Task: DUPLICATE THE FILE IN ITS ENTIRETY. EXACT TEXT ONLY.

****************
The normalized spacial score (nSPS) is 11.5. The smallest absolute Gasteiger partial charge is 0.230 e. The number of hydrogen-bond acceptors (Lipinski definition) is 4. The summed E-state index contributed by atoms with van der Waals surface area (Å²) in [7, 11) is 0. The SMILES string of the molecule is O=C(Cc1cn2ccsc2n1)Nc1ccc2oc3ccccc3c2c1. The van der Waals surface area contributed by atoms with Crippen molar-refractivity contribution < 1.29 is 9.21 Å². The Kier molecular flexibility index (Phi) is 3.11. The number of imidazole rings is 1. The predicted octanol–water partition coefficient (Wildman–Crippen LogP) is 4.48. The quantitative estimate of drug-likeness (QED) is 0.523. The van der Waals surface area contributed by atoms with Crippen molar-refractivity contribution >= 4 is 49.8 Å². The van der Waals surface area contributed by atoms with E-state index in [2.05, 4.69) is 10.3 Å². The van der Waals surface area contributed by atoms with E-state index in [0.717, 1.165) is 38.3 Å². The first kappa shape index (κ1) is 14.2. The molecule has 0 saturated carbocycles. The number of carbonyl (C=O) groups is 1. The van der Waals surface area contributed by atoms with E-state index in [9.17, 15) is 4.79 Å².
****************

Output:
The normalized spacial score (nSPS) is 11.5. The smallest absolute Gasteiger partial charge is 0.230 e. The number of hydrogen-bond acceptors (Lipinski definition) is 4. The summed E-state index contributed by atoms with van der Waals surface area (Å²) in [7, 11) is 0. The SMILES string of the molecule is O=C(Cc1cn2ccsc2n1)Nc1ccc2oc3ccccc3c2c1. The van der Waals surface area contributed by atoms with Crippen molar-refractivity contribution < 1.29 is 9.21 Å². The Kier molecular flexibility index (Phi) is 3.11. The number of imidazole rings is 1. The predicted octanol–water partition coefficient (Wildman–Crippen LogP) is 4.48. The quantitative estimate of drug-likeness (QED) is 0.523. The van der Waals surface area contributed by atoms with Crippen molar-refractivity contribution >= 4 is 49.8 Å². The van der Waals surface area contributed by atoms with E-state index in [2.05, 4.69) is 10.3 Å². The van der Waals surface area contributed by atoms with E-state index in [0.717, 1.165) is 38.3 Å². The first kappa shape index (κ1) is 14.2. The molecule has 0 saturated carbocycles. The number of carbonyl (C=O) groups is 1. The van der Waals surface area contributed by atoms with E-state index in [9.17, 15) is 4.79 Å².